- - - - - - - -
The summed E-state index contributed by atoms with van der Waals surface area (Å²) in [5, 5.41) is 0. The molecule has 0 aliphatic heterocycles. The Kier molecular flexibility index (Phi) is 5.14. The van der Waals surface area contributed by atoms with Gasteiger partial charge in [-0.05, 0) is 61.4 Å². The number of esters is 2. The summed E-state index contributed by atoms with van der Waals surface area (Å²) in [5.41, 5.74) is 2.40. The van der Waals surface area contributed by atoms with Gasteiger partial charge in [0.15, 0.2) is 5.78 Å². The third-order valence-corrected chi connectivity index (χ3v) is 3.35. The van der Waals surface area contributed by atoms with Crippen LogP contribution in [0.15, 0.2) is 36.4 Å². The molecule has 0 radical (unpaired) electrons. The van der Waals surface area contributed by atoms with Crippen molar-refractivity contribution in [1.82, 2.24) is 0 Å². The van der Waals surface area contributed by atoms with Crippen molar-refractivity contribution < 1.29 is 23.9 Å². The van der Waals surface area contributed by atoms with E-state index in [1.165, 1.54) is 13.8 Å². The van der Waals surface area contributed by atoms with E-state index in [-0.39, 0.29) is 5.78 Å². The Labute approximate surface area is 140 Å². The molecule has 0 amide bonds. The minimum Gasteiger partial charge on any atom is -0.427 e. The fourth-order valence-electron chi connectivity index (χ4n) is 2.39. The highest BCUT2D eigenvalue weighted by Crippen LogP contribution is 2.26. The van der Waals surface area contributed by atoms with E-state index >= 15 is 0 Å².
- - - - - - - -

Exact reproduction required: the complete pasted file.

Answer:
The summed E-state index contributed by atoms with van der Waals surface area (Å²) in [5, 5.41) is 0. The molecule has 0 aliphatic heterocycles. The Kier molecular flexibility index (Phi) is 5.14. The van der Waals surface area contributed by atoms with Gasteiger partial charge in [-0.05, 0) is 61.4 Å². The number of esters is 2. The summed E-state index contributed by atoms with van der Waals surface area (Å²) in [5.41, 5.74) is 2.40. The van der Waals surface area contributed by atoms with Gasteiger partial charge in [0.15, 0.2) is 5.78 Å². The third-order valence-corrected chi connectivity index (χ3v) is 3.35. The van der Waals surface area contributed by atoms with Crippen LogP contribution in [0.15, 0.2) is 36.4 Å². The molecule has 0 radical (unpaired) electrons. The van der Waals surface area contributed by atoms with Crippen molar-refractivity contribution in [1.82, 2.24) is 0 Å². The van der Waals surface area contributed by atoms with Crippen molar-refractivity contribution < 1.29 is 23.9 Å². The van der Waals surface area contributed by atoms with E-state index in [1.165, 1.54) is 13.8 Å². The van der Waals surface area contributed by atoms with E-state index in [-0.39, 0.29) is 5.78 Å². The Labute approximate surface area is 140 Å². The molecule has 0 amide bonds. The minimum Gasteiger partial charge on any atom is -0.427 e. The fourth-order valence-electron chi connectivity index (χ4n) is 2.39. The highest BCUT2D eigenvalue weighted by Crippen LogP contribution is 2.26. The van der Waals surface area contributed by atoms with E-state index >= 15 is 0 Å².